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2 of 2 people found the following review helpful
4.0 out of 5 stars Memserising, haunting sci-fi
It's really difficult to explain what's so great about this book without telling you the entire concept. It's about a spaceship hurtling in to deep space to inspire mankind, and how our storyteller, Cormac, quickly finds himself alone as the last survivor. So, as you can guess, it's not all lightsabers and one-liners - if anything, it has more in common with 'Moon',...
Published 12 months ago by Russell Smith

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9 of 10 people found the following review helpful
3.0 out of 5 stars A decent read if you fancy something a little dark and different
This is a book based on an interesting premise. The main character, Cormac, is a journalist who joins the crew of an expedition heading deeper into space than anyone has ever been. As the expedition progresses, the other members of the crew die so Cormac is left alone, the book charting his time in space and his growing suspicion that something about the expedition is...
Published 17 months ago by lmhh


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9 of 10 people found the following review helpful
3.0 out of 5 stars A decent read if you fancy something a little dark and different, 15 Nov 2012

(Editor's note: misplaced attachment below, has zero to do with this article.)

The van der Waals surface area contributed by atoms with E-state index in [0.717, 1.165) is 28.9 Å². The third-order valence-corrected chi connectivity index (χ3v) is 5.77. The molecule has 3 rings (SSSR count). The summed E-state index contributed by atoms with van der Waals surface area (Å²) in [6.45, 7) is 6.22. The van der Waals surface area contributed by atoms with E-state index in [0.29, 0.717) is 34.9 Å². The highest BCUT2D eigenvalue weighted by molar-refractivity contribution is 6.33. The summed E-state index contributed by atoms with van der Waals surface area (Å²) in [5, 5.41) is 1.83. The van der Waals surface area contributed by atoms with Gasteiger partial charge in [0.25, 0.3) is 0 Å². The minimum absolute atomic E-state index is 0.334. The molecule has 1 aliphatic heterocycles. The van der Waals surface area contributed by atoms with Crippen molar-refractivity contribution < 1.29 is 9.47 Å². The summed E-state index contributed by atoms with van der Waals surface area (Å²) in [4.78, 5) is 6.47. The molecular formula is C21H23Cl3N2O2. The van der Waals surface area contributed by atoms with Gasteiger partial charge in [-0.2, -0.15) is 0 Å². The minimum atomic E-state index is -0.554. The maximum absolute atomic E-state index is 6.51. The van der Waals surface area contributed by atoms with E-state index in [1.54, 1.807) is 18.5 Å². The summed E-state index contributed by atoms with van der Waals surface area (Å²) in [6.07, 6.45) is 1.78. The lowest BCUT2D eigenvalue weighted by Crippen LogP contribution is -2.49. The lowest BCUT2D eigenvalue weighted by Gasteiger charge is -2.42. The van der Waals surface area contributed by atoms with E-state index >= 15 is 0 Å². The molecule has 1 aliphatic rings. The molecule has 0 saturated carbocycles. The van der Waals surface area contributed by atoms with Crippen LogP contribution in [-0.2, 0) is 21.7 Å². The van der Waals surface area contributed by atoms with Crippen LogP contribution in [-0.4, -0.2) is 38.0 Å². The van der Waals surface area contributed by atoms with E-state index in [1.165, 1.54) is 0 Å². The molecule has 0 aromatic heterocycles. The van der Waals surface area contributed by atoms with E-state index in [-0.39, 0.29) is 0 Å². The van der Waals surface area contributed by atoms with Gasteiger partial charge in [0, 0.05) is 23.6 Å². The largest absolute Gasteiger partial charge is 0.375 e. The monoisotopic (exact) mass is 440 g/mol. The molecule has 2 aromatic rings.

By 
lmhh (UK) - See all my reviews
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This review is from: The Explorer (Hardcover)
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This is a book based on an interesting premise. The main character, Cormac, is a journalist who joins the crew of an expedition heading deeper into space than anyone has ever been. As the expedition progresses, the other members of the crew die so Cormac is left alone, the book charting his time in space and his growing suspicion that something about the expedition is very wrong - particularly when the ship doesn't turn around as it was supposed to, and automatically head for home.

I won't give anymore of the plot away, as it would spoil it for other readers, but the development of the story is interesting and carries a real claustrophobic feel as all the action is set within the confines of the ship. Seeing developments through Cormac's eyes is also good, as you do get a sense of confusion and helplessness, which makes it quite a dark novel.

It is readable, and the quality of the writing is good. I liked the resolution, and the growing sense of awareness of what was really going on, and there isn't much technical detail in which to get bogged down. All in all a decent read.